CTA: Most hereditary cancer-gene testing is for BRCA1/2-associated breast and ovarian cancers, correct? Are men underrepresented across the test data?

Dr Ross: We need to increase our screening of men [for this mutation]. I knew the number of men tested would be lower than women, but I didn’t know how extreme that would be. A tiny minority of men were tested. One caveat is that since the test results were only from one clinical laboratory, it is possible there is an ascertainment bias and more men are being tested at other laboratories. The reason we knew there would be more women is because we frequently test people with breast cancer or family histories of breast and ovarian cancer, and so, women are the most likely to [be tested]. Still, some of the most common causes of hereditary prostate cancer are now known to be [due to] BRCA1 and BRCA2 mutations. Since this fact is relatively new knowledge compared [with the mutations’] roles in breast and ovarian cancer, it makes sense that men would not be tested as often — yet.

 The limited number of men tested does allow me to emphasize how often we are not testing for the most common hereditary cancer syndrome, Lynch Syndrome. The genetic awareness campaign in the early days was to increase BRCA1/2 mutation testing, not testing for Lynch Syndrome mutations [MLH1, MSH2, MSH6, PMS2, EPCAM], which are collectively even more common. We need to increase awareness about Lynch Syndrome, as once a person knows [he or she has] the syndrome, [the individual] can do a lot to prevent future cancers (eg, frequent colonoscopies and endoscopies, total abdominal hysterectomy with bilateral salpingo-oophorectomy).


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CTA: What did your team’s analysis reveal about reclassification rates across patients of different races or ethnicities?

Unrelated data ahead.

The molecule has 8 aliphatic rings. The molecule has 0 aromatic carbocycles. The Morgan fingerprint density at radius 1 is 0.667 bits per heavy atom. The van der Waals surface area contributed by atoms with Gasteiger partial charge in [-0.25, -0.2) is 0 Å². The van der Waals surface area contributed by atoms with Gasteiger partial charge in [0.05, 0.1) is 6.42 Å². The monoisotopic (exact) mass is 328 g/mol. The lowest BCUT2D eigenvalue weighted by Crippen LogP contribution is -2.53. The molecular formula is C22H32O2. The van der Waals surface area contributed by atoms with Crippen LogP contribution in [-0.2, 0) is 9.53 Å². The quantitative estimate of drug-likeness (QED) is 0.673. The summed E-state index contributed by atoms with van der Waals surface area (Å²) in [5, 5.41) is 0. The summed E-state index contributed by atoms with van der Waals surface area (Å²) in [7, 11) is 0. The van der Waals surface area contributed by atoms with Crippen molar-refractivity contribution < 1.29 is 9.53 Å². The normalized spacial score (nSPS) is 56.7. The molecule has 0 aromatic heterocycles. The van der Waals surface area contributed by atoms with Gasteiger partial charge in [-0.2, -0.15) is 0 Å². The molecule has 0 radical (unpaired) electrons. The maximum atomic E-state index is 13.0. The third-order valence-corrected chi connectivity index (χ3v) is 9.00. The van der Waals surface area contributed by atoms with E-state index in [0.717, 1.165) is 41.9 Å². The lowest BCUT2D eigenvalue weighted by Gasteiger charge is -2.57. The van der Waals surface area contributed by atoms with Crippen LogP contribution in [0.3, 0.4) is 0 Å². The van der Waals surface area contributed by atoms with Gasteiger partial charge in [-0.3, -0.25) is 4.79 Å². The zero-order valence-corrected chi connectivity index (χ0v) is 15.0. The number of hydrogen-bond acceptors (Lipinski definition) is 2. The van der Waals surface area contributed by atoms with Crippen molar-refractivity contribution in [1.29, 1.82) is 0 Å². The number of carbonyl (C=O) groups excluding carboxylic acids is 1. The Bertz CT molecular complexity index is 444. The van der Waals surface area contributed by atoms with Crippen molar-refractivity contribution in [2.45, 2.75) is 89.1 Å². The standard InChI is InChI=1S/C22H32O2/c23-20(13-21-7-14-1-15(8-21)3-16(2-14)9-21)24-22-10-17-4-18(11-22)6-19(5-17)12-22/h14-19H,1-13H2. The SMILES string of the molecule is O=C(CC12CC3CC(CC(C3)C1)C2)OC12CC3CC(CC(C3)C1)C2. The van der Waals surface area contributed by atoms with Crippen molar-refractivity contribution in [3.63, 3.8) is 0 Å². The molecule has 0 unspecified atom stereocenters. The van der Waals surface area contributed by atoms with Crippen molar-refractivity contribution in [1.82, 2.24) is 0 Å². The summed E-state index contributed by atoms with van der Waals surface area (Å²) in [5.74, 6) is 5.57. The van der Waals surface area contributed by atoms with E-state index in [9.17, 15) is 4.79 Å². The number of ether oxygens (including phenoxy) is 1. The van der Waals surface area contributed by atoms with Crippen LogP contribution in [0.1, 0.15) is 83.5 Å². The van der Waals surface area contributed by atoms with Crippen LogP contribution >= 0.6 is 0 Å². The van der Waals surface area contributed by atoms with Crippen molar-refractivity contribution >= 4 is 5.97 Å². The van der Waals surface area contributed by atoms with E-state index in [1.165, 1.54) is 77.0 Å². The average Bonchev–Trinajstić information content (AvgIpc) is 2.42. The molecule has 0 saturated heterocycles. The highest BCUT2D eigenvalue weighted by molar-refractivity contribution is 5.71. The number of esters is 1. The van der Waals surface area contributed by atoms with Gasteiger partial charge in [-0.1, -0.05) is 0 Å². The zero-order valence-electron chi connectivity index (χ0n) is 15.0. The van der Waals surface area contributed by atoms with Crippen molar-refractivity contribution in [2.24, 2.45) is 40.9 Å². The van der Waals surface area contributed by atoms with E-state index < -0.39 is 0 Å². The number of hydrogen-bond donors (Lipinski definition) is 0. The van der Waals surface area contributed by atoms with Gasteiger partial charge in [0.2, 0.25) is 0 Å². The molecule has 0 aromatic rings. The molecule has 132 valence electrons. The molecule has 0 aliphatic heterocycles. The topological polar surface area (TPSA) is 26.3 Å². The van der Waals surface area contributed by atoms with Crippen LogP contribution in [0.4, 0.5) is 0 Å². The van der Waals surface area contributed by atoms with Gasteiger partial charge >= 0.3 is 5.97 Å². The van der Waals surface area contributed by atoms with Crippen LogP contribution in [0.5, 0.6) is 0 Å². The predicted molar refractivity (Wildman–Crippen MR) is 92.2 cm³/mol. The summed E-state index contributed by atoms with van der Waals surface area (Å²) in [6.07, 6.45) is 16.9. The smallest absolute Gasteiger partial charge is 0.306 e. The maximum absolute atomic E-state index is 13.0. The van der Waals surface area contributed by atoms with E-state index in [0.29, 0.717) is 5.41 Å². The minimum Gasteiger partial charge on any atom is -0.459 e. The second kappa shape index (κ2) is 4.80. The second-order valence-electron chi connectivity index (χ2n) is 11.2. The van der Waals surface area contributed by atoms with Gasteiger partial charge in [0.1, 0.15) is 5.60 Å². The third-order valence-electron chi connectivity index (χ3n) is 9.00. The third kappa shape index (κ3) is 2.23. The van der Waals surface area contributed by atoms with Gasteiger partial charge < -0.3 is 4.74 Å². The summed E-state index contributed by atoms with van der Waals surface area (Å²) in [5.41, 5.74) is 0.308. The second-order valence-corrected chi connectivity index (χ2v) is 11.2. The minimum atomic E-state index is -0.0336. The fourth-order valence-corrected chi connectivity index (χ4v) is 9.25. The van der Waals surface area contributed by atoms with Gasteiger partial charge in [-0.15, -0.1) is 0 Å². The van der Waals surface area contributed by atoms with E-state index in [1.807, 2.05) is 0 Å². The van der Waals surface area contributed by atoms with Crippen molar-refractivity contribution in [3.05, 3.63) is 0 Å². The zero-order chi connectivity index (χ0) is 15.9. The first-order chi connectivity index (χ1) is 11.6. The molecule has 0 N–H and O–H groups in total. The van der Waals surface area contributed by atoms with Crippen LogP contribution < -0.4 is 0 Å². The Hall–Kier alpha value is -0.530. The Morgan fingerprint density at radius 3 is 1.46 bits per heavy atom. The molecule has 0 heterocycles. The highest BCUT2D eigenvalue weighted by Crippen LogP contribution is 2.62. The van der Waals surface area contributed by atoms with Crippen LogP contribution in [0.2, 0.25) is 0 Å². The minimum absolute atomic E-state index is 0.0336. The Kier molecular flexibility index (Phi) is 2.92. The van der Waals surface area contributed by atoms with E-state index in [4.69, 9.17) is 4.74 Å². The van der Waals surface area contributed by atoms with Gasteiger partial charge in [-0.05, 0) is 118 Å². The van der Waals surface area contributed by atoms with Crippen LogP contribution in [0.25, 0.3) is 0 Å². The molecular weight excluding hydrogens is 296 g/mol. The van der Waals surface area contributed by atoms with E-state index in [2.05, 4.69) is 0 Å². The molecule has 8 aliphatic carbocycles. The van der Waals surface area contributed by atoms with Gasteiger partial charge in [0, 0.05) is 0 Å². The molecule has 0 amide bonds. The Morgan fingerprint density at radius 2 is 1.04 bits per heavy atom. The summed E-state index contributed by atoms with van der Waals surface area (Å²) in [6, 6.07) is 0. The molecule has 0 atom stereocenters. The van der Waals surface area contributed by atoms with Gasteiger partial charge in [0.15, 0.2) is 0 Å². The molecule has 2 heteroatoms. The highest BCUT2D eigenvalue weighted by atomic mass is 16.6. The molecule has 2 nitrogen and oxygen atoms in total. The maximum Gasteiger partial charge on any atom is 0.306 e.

Dr Ross: As expected, for minority populations (such as Hispanic or African American groups) the VUS rates were higher because these populations have had less testing in the past; there are variations in the spelling of genes that are specific to those populations. This is analogous to how different dialects or languages are used by distinct populations. The rates of reclassification were not found to be significantly different between populations. But I was surprised by how often information about ancestry was not filled in by the clinicians on test request forms. Therefore, information on ancestry was limited. Why would clinicians leave such easy-to-get information off these forms?

CTA: VUS reclassification represented the majority of changes, and in more than 90% of VUS reclassifications, your team found that they had been downgraded from VUS to benign or likely benign. What did the remaining, upgraded VUSs have in common?

Dr Ross: Great question. We wish the upgraded variations had something in common. There is simply no way for us to predict at this time who gets upgraded and who gets downgraded. The key thing was that when more patient information came in or more was published, the better the chance it was classified up or down. But nothing was similar that made us say, ‘you’re likely to see this VUS be reclassified to a pathogenic mutation in the future.’

However, based on the frequencies of reclassifications we can say, ‘you’re much more likely to see this VUS reclassified to a benign rather than pathogenic sequence in the future.’

Reference

  1. Mersch J, Brown N, Pirzadeh-Miller S, et al. Prevalence of variant reclassification following hereditary cancer genetic testing. JAMA. 2018;320(12):1266-1274.